Fun fact: my friends and family have banned me from playing Trivial Pursuit. I played the Genus 4 edition in college so much that I practically memorized the card deck. I can’t play the Star Wars version or any other licensed set. I chalk a lot of this up to the fact that my mind seems to be wired for trivia. For whatever reason, pointless facts stick in my head like glue. I knew what an aglet was before Phinneas & Ferb. My head is filled with random statistics and anecdotes about subjects no one cares about. I’ve been accused in the past of reading encyclopedias in my spare time. Amusingly enough, I do tend to consume articles on Wikipedia quite often. All of this lead me to picking a career in computers.
Information Technology is filled with all kinds of interesting trivia. Whether it’s knowing that Admiral Grace Hopper coined the term “bug” or remembering that the default OSPF reference bandwidth is 100 Mb, there are thousands of informational nuggets laying around, waiting to be discovered and cataloged away for a rainy day. With my love of learning mindless minutia, it comes as no surprise that I tend to devour all kinds of information related to computing. After a while I started to realize that simply amassing all of this information doesn’t do any good for anyone. Simply remembering that EIGRP bandwidth values are multiplied by 256 doesn’t do any good without a bigger picture of realizing it’s for backwards compatibility with IGRP. The individual facts themselves are useless without context and application.
I tried to learn how to play the guitar many years ago. I went out and got a starter acoustic guitar and a book of chords and spent many diligent hours practicing the proper fingering to make something other than noise. I was getting fairly good at producing chords without a second thought. It kind of started falling apart when I tried to play my first song, though. While I was good at making the individual notes, when it came time to string them together into something that sounded like a song I wasn’t quite up to snuff. In much the same way, being an effective IT professional is more than just knowing a whole bunch of stuff. It’s finding a way to take all that knowledge and apply it somehow. You need to find a way to take all those little random bits of trivia and learn to apply them to problems to fix things efficiently. People that depend on IT don’t really care what the multicast address for RIPv2 updates is. What they want is a stable routing table when they have some sort of access list blocking traffic. It’s up to us to make a song out of all the network chords we’ve learned.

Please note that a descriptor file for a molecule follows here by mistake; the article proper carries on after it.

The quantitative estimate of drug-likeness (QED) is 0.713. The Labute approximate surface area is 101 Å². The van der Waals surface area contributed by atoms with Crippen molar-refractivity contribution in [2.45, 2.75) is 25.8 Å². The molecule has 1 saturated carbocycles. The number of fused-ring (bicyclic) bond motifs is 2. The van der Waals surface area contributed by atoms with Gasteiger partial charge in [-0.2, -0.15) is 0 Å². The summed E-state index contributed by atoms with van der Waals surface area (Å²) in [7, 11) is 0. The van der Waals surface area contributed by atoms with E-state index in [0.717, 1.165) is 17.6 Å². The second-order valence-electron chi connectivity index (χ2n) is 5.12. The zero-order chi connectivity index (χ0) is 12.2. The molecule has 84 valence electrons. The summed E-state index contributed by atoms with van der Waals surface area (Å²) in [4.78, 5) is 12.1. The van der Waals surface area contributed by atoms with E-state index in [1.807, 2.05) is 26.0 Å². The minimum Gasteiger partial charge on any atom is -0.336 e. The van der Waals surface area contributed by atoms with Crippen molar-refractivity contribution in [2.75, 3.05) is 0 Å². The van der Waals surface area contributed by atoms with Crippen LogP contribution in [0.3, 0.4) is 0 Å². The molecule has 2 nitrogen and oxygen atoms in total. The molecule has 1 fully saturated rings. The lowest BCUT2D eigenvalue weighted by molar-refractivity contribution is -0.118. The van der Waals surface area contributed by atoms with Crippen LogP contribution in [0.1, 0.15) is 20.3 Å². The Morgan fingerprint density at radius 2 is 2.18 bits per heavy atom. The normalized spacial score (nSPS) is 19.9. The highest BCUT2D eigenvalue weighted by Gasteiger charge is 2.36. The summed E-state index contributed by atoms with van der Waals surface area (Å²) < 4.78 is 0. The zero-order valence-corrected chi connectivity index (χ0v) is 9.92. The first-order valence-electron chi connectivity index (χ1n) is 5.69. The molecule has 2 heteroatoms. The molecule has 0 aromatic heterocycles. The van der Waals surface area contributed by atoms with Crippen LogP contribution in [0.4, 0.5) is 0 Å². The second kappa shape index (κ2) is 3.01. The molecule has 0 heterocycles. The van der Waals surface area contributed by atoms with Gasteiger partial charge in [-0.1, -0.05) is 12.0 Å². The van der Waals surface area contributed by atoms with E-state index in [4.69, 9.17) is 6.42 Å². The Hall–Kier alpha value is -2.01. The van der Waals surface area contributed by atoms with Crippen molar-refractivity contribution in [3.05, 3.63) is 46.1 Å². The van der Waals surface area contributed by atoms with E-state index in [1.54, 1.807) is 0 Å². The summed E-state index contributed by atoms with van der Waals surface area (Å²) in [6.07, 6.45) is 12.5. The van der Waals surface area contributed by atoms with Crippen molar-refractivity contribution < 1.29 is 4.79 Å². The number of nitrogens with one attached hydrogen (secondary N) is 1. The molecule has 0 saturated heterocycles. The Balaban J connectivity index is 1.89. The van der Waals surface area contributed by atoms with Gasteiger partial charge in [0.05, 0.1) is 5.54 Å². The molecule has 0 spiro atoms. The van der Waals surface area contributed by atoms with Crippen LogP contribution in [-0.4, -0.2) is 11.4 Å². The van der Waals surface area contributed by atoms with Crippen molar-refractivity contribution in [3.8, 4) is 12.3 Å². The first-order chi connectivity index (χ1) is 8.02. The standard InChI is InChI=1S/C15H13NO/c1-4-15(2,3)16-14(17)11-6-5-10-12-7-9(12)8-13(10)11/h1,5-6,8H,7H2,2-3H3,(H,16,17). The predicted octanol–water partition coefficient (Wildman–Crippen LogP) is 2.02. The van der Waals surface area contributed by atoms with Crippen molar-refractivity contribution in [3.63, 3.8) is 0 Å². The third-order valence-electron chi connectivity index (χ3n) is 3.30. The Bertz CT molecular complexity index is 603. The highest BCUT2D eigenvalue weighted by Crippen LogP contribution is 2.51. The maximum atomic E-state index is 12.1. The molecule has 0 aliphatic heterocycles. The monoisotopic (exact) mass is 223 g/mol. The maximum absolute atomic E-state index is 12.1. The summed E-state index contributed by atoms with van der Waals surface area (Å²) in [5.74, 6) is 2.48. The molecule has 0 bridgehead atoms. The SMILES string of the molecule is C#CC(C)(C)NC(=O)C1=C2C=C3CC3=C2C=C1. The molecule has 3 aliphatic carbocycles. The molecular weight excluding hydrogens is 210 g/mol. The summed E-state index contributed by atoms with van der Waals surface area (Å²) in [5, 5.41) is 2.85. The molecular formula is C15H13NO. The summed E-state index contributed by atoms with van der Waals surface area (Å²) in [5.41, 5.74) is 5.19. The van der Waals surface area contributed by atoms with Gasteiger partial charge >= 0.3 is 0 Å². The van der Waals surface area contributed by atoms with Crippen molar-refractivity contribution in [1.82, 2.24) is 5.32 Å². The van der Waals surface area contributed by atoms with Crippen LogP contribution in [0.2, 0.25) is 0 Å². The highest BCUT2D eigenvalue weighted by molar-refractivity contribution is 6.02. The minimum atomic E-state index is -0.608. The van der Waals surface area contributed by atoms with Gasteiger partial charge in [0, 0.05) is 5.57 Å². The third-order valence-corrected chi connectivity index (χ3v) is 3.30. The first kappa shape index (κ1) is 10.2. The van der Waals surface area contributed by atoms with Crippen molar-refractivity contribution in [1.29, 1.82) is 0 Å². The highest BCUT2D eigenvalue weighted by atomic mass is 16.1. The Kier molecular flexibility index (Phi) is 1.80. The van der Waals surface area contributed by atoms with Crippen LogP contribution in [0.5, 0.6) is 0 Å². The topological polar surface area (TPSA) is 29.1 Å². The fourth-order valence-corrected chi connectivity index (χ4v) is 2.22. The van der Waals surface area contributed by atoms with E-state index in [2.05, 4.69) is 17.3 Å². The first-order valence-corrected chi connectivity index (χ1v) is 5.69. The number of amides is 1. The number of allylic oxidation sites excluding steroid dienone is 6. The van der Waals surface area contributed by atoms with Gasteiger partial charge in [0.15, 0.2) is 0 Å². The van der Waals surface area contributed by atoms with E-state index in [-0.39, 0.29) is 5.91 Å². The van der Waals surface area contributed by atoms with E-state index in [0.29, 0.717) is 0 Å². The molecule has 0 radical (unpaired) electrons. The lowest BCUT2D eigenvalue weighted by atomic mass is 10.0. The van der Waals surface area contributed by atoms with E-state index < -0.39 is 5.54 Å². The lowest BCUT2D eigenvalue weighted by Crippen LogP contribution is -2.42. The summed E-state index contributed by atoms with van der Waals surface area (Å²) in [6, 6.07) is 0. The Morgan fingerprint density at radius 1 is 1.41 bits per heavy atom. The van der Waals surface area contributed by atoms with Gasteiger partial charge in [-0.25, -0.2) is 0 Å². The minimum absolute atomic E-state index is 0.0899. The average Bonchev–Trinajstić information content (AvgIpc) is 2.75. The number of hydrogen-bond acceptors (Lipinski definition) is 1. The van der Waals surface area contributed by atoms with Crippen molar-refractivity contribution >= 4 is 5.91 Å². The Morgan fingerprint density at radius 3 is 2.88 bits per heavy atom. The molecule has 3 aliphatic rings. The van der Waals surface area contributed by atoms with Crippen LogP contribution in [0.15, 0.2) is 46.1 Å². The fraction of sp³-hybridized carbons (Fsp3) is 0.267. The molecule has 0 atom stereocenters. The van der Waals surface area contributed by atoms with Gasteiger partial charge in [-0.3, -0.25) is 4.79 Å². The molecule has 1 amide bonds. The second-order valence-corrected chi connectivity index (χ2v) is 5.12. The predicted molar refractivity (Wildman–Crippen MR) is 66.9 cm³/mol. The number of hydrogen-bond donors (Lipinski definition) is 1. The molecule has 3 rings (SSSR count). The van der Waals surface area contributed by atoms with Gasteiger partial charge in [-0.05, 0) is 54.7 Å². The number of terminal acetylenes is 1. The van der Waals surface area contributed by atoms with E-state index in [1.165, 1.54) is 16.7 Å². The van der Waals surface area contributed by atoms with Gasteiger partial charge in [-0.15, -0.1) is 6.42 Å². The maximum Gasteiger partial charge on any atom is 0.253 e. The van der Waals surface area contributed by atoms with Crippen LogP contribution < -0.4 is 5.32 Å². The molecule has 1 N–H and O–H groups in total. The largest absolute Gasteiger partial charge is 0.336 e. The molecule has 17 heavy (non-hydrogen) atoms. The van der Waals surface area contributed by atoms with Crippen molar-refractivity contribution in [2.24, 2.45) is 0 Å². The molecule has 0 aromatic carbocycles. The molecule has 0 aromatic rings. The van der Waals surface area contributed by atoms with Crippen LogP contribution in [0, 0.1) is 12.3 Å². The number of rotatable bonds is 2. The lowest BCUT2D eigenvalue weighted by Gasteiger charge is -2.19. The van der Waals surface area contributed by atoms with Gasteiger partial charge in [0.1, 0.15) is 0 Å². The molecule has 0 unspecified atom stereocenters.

It’s important to know all of those bits of trivia in the long run. They come in handy for things like tests or cocktail party anecdotes. However, you need to be sure to treat them like building blocks. Take what you need to form a bigger picture. You won’t become bogged down in the details of deciding what parts to implement based on sheer knowledge alone. Instead, you can build a successful strategy. Think of the idea of the gestalt – things are often greater than the sum of their parts. That’s how you should look at IT-related facts.
I’m never going to stop learning trivia. It’s as ingrained into my personality as snark and sarcasm. However, if I’m going to find a way to make money off of all that trivia, I need to be sure to remember that factoids are useless without application. I must always keep in mind that solutions are key to decision makers. After all, the snark and sarcasm aren’t likely to amount to much of career. At least not in networking.